What is your favourite Low FODMAP dish?
Oh that’s tough! At the moment I’m loving the griddle pan waffle with orange and rhubarb compote from my cookbook – a great way to enjoy the sherbety pink stalks around at the moment.
Which is your favourite Low FODMAP snack?
I love having homemade ‘flapjacks’ to hand – made with oats, banana, maple syrup and whatever nuts and seeds I’ve got to use up in the cupboard. You can just throw all of the ingredients together in a bowl and bake for 10-15 minutes. I love oatcakes too, and bananas and peanut butter.
Did you find the low fodmap diet affected other areas of your life (apart from in the food department)? Do you think it affected your mental health?
I certainly didn’t realise how much my day to day life was affected until I started to feel better. From my physical health to my mental health, there’s been a huge amount of change for the better. For me, knowing why my gut felt like it did after certain foods was empowering. I had more of an understanding and some level of control back, which was brilliant.
Where do you go for fodmap support?
I’m very lucky that I have a great boyfriend, friends and family that have been incredibly supportive throughout this whole sha-bang! Facebook groups are brilliant too, as is the lovely community on Instagram and Twitter.
I love that you created a low fodmap cooking book for us fodmappers – how did you go about creating tasty recipes for us? Everyone I know always questions how I make dishes that are low fodmap and tasty.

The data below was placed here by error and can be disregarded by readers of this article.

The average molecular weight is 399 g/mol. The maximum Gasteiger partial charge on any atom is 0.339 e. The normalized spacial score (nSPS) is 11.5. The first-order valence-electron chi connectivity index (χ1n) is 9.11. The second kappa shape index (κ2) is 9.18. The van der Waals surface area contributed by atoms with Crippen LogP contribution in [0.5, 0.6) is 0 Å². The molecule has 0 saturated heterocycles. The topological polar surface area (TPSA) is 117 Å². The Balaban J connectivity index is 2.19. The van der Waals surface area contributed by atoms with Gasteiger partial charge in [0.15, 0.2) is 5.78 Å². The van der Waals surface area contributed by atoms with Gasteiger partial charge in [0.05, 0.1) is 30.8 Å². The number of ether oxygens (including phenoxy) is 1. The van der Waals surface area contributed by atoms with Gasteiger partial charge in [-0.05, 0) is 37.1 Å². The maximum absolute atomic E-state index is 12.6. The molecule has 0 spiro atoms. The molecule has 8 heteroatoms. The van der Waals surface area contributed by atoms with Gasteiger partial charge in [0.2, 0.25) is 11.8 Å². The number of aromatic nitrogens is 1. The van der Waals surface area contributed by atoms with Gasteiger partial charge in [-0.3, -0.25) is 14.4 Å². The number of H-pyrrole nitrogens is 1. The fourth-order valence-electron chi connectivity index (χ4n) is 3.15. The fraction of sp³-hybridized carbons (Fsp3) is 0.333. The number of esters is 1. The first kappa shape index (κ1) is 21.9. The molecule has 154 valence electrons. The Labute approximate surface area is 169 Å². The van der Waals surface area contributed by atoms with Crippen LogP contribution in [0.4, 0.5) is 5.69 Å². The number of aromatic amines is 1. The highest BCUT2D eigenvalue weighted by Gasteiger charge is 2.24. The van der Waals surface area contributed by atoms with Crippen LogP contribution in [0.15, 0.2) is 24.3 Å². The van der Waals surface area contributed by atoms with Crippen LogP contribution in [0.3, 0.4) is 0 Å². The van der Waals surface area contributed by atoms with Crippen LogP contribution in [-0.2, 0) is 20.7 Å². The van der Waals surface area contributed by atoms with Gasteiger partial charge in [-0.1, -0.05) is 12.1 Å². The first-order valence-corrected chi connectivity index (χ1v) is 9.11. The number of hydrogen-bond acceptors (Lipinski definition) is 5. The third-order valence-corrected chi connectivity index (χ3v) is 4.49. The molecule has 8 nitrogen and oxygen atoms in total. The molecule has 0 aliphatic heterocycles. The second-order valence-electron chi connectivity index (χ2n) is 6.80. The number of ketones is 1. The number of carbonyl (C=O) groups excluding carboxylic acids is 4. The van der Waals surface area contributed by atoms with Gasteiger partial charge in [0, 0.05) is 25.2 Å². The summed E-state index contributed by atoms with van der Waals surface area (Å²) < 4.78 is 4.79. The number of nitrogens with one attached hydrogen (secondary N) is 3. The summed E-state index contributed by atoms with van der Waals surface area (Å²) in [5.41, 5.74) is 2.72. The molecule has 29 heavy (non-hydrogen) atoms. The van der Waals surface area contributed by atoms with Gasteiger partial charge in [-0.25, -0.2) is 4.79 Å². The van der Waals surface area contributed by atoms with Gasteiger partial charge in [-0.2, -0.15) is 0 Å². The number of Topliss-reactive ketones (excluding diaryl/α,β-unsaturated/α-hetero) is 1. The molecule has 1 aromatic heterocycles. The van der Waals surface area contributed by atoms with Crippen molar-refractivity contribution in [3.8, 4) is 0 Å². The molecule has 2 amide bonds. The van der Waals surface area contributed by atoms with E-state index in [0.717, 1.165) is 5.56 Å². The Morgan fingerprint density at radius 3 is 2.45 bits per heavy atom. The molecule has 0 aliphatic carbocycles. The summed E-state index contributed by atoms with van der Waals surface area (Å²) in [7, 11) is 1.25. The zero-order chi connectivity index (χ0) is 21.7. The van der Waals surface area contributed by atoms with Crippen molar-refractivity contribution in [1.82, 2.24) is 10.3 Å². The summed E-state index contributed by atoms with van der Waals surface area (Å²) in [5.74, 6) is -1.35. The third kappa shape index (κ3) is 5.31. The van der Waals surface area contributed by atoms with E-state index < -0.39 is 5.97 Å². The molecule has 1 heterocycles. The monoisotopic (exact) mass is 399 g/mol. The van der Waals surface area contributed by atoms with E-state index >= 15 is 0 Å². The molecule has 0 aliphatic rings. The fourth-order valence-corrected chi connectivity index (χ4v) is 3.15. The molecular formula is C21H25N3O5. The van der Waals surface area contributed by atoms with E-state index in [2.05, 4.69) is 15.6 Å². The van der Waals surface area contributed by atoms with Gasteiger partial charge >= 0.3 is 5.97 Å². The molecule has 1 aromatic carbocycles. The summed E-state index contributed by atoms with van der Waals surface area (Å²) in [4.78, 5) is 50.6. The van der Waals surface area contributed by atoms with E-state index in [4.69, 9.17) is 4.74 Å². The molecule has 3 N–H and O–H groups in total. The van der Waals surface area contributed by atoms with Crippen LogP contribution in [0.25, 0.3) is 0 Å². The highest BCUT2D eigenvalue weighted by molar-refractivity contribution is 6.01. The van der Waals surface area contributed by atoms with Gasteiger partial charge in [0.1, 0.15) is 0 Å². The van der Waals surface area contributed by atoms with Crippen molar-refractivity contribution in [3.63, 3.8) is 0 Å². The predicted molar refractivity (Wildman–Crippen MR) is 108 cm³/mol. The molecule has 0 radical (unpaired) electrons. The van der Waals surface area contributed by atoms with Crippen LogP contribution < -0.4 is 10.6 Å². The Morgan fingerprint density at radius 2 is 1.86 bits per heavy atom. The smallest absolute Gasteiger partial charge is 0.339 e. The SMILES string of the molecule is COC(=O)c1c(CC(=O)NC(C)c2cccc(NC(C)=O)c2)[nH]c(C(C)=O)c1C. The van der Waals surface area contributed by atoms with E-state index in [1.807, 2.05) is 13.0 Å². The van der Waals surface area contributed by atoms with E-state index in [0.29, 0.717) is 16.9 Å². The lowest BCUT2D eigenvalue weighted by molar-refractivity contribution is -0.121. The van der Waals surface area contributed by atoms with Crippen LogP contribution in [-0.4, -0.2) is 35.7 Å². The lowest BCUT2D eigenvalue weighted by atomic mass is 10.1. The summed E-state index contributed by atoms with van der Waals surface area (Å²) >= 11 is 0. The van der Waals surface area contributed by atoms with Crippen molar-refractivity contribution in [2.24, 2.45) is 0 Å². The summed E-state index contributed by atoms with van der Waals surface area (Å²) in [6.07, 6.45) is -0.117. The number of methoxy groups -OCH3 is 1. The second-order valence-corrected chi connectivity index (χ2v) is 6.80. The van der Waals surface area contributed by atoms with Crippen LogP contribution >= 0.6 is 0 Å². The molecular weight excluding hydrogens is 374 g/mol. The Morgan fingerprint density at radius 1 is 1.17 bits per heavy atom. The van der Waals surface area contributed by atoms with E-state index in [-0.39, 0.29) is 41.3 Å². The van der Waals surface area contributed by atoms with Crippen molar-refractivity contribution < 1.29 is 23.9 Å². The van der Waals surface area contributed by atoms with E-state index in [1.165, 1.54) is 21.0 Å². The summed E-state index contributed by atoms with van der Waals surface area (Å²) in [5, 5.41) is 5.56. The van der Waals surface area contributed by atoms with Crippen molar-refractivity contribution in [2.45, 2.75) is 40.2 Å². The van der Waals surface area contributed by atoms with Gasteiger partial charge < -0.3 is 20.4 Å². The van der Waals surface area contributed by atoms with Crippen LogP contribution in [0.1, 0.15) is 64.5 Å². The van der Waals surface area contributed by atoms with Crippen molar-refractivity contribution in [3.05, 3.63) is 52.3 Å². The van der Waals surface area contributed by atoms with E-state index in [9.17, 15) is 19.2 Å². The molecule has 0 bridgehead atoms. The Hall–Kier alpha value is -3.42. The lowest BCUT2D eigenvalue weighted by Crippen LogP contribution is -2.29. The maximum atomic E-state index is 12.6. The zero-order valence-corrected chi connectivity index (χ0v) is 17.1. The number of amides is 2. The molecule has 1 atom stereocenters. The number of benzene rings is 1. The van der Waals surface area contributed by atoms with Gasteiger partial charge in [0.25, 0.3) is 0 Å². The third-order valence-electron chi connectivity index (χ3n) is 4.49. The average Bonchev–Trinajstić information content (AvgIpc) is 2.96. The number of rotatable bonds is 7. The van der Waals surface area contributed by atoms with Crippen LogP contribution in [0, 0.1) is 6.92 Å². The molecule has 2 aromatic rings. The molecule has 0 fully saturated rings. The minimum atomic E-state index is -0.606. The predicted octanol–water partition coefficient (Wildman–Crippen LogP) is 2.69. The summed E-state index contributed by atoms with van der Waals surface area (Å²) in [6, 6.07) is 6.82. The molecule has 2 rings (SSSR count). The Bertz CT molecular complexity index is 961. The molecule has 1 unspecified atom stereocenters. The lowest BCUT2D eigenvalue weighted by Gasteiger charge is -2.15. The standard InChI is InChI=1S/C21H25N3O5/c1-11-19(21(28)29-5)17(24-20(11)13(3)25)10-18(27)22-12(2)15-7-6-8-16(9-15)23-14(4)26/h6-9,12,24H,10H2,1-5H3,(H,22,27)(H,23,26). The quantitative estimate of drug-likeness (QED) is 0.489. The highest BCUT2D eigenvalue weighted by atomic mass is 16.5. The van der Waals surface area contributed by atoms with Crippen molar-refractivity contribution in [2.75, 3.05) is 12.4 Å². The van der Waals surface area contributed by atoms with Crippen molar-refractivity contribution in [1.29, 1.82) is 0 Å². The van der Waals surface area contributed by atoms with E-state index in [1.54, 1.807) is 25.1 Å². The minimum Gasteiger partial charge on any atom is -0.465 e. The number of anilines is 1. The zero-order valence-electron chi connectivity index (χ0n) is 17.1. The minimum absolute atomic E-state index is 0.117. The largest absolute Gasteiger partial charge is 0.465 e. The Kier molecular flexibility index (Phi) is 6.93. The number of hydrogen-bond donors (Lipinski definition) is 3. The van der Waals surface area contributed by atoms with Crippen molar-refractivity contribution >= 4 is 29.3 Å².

Thank you so much! I couldn’t have done it without the support of the community. I have to say with a lot of long days and late nights, trial and error! I always knew that dishes could be tasty without FODMAPs and that those of us who needed low FODMAP food deserved dishes that tasted as good as anything else out there! It was just working out how to make them simple and accessible, so that readers didn’t feel like they had to buy 101 ingredients, just to get flavour.
Do you have a Full time job as well as running your blog? If you do, when do you get time to blog?
I work half the week in a social media role for a big food market and then freelance for the other half. I can’t lie, it’s often tough to fit everything in! But seeing pictures of people enjoying my dishes on Instagram and receiving emails full of love and thanks makes it all worthwhile. I always thought – if just one person reads my book and finds it helpful on their own gut health/food journey, then I’ve done my job.
Thank you Emma for taking the time to be interviewed by me, I know you have given me such a positive attitude towards the FODMAP diet, and your cookbook is a massive jump in the right direction for all of us suffering with IBS. I look forward to seeing your blog grow in the future.